Root density distribution and biomass allocation of co-occurring woody plants on contrasting soils in a subtropical savanna parkland
AffiliationUniv Arizona, Sch Nat Resources & Environm
Subtropical savanna parkland
Woody plant encroachment
MetadataShow full item record
CitationZhou, Y., Watts, S. E., Boutton, T. W., & Archer, S. R. (2019). Root density distribution and biomass allocation of co-occurring woody plants on contrasting soils in a subtropical savanna parkland. Plant and Soil, 438(1-2), 263-279.
JournalPLANT AND SOIL
Rights© Springer Nature Switzerland AG 2019.
Collection InformationThis item from the UA Faculty Publications collection is made available by the University of Arizona with support from the University of Arizona Libraries. If you have questions, please contact us at firstname.lastname@example.org.
AbstractBackground and aims: Root niche partitioning among trees/shrubs and grasses facilitates their coexistence in savannas, but little is known regarding root distribution patterns of co-occurring woody plants, and how they might differ on contrasting soils. Methods: We quantified root distributions of co-occurring shrubs to 2m on argillic and non-argillic soils. Results: Root biomass in the two shrub communities was 3- to 5- fold greater than that in the grassland community. Prosopis glandulosa, the dominant overstory species was deep-rooted, while the dominant understory shrub, Zanthoxylum fagara, was shallow-rooted (47% vs. 25% of root density at depths >0.4m). Shrubs on argillic soils had less aboveground and greater belowground mass than those on non-argillic soils. Root biomass and density on argillic soils was elevated at shallow (< 0.4m) depths, whereas root density of the same species on non-argillic soils were skewed to depths >0.4m. Root density decreased exponentially with increasing distance from woody patch perimeters. Conclusions: Belowground biomass (carbon) pools increased markedly with grassland-to-shrubland state change. The presence/absence of a restrictive barrier had substantial effects on root distributions and above- vs. belowground biomass allocation. Differences in root distribution patterns of co-occurring woody species would facilitate their co-existence.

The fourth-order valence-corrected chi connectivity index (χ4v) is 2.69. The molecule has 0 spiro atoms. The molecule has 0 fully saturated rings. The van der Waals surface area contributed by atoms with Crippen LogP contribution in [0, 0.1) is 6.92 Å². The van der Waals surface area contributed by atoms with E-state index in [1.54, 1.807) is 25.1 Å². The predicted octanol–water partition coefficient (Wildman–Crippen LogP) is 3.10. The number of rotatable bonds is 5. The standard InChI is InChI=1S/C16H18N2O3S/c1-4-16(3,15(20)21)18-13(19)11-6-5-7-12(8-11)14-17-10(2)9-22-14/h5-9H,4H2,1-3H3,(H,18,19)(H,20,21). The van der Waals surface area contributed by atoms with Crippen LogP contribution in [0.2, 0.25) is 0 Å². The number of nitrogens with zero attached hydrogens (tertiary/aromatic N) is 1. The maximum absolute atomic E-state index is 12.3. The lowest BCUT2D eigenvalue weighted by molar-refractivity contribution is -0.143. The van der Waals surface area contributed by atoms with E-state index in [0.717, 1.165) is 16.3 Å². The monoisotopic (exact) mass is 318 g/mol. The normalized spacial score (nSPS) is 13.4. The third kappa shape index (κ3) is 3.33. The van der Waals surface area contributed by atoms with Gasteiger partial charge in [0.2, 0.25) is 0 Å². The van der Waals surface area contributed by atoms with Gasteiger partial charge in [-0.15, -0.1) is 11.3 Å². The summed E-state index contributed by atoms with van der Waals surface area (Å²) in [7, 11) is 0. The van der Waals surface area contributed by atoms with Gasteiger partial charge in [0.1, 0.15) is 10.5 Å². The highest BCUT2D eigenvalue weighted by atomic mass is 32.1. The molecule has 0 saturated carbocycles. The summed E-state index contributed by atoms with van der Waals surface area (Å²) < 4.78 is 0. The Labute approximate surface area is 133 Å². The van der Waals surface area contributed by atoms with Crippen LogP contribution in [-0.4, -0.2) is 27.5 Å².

Note12 month embargo; first online: 11 March 2019
VersionFinal accepted manuscript
SponsorsNSF [BSR-9109240]; NASA [NAGW-2662]; NSF Doctoral Dissertation Improvement Grant [DEB/DDIG-1600790]; USDA/NIFA Hatch Project ; Sid Kyle Graduate Merit Assistantship from the Department of Ecosystem Science and Management; Tom Slick Graduate Research Fellowship from the College of Agriculture and Life Sciences, Texas AM University; Office of Graduate and Professional Studies at Texas AM University